Real estate agents can be flexible as to the commission structure. Most charge six or seven per cent on the first $100,000 and three per cent on the balance. Some have a flat percentage of the total price. On a $500,000 house, with the above 7/3 calculation, a seller would pay the agent $19,000. Finding an agent who will sell for less will obviously affect the bottom line.

"The only question I regretted not asking was if the agent would reduce his commission if the house sold within 30 days," says Baker. "Because there would be less work involved - fewer open houses, fewer showings - shouldn't the cost of selling also go down?"

Also, when an offer is tendered and the parties are slightly apart, it is appropriate to ask if the agent is willing to forgo a portion of their commission in order to secure the sale.


One of the reasons a person lists a home with a real estate agent and the professional listing service is because he wants other real estate agents showing the home to their clients.

A listing agent who is generous in sharing the potential commission with others typically gets more house viewings.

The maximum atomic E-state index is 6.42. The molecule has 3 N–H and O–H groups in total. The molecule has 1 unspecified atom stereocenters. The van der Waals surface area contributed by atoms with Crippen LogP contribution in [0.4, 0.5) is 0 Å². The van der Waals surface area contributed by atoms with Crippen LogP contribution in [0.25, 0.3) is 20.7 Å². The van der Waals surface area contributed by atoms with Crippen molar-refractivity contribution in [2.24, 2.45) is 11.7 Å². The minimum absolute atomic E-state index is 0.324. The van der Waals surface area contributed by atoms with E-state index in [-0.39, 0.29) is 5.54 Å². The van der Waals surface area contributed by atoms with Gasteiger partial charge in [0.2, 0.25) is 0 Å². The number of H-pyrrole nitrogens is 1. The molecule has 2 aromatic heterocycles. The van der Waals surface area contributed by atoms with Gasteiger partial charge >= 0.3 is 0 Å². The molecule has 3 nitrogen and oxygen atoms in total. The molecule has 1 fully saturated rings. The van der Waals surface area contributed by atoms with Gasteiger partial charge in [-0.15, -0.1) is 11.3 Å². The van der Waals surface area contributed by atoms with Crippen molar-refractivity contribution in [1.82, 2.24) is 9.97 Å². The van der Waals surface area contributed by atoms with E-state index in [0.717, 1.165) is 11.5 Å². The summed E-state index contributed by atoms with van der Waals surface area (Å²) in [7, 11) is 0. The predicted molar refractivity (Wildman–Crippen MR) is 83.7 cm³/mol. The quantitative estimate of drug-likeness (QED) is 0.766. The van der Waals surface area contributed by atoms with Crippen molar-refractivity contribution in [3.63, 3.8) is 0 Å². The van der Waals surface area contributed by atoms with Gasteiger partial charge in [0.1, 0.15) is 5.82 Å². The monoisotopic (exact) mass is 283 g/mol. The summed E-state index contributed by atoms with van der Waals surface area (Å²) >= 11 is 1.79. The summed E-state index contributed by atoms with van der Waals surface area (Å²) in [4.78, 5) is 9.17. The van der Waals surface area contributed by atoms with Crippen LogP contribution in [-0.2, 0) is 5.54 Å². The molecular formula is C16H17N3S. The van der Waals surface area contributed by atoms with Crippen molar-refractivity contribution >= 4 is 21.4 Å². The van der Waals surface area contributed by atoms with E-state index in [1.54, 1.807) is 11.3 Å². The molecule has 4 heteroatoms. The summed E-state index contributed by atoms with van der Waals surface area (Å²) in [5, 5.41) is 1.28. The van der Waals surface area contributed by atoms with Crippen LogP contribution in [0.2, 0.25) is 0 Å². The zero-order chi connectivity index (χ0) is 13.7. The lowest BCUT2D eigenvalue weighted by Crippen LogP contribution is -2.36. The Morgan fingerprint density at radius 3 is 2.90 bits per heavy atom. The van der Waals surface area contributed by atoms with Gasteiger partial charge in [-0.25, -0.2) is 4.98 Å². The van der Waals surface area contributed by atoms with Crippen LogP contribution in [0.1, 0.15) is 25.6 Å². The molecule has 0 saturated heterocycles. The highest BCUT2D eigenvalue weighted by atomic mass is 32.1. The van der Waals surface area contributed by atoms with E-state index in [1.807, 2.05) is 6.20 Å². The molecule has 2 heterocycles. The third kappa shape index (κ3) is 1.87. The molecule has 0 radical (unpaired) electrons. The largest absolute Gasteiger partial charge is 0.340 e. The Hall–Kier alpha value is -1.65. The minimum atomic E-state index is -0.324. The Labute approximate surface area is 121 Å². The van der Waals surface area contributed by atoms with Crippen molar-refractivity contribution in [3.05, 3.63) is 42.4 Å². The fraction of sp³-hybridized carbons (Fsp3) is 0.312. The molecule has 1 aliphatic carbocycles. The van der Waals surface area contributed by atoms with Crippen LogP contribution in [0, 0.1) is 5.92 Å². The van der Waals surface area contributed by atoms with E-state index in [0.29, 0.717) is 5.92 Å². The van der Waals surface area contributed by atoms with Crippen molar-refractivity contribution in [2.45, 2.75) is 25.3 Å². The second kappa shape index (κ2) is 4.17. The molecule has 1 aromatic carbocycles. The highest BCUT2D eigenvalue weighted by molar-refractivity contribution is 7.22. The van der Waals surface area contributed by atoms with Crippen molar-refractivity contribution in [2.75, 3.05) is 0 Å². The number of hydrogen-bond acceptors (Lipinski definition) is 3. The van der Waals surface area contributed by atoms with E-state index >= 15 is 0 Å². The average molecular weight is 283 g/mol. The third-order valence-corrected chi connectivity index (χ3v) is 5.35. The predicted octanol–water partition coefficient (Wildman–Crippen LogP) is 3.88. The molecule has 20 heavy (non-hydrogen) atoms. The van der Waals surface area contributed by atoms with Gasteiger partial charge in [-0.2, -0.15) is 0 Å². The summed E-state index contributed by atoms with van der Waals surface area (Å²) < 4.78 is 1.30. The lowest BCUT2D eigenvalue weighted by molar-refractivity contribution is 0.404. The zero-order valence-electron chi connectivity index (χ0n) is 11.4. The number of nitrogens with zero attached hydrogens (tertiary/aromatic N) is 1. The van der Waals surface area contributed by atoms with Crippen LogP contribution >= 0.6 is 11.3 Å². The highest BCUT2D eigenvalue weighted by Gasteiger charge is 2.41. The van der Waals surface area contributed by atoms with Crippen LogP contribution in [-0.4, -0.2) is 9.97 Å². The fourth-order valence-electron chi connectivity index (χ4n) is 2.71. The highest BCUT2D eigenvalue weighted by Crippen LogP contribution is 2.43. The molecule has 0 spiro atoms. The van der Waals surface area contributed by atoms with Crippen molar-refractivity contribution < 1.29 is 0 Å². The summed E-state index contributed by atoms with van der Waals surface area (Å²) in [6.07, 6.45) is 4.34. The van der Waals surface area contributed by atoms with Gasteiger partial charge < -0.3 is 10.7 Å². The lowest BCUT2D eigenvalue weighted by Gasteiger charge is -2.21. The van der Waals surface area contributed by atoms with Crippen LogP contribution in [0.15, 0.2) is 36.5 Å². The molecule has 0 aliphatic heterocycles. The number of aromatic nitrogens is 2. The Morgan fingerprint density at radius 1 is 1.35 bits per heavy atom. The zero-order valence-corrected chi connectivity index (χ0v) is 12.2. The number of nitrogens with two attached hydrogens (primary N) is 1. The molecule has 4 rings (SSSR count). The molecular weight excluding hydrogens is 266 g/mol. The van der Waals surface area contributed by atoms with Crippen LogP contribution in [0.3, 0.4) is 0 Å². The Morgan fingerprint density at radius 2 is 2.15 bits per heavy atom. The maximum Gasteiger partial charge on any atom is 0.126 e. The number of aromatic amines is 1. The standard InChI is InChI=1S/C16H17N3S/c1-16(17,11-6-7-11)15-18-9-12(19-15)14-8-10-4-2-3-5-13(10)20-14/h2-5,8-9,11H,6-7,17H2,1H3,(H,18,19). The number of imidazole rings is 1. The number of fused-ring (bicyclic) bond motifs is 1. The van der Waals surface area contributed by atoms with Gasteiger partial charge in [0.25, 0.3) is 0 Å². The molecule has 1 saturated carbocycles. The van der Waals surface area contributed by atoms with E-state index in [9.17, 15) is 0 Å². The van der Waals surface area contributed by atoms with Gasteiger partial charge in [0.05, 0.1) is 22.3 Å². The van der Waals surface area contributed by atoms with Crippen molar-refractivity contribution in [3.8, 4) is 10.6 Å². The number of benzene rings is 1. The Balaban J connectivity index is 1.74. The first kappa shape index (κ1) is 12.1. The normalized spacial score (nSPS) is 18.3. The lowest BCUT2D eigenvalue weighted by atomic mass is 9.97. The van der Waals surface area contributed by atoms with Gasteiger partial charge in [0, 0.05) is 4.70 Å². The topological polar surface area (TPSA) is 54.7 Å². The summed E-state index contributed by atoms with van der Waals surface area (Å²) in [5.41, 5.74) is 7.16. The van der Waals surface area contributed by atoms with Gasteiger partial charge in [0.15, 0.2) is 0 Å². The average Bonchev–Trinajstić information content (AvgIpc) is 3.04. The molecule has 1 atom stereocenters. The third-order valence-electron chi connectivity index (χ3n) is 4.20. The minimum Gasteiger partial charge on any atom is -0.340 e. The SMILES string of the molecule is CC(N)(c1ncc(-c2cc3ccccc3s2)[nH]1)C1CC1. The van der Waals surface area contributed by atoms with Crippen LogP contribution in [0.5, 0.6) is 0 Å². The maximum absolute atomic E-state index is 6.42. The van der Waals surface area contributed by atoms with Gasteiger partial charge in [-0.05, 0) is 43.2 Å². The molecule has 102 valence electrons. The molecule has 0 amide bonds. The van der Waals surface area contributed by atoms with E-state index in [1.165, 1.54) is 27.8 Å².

"Not all agents work well with others," says Joe.


"An agent with 50 listings is spread out too thin," says Baker. "There's no way an agent with that many listings can put time into a sale."

He is more comfortable listing with an agent who has, at most, 10 listings to service.


It is important that the agent chosen has experience both in the property type and price range. If he primarily sells luxury houses, he is not likely going to have many buyers looking for an entry-level condominium, for example.


Baker says he recommends finding an agent who works within 15 kilometres of the listed home. "He will know the area and he will know the market better."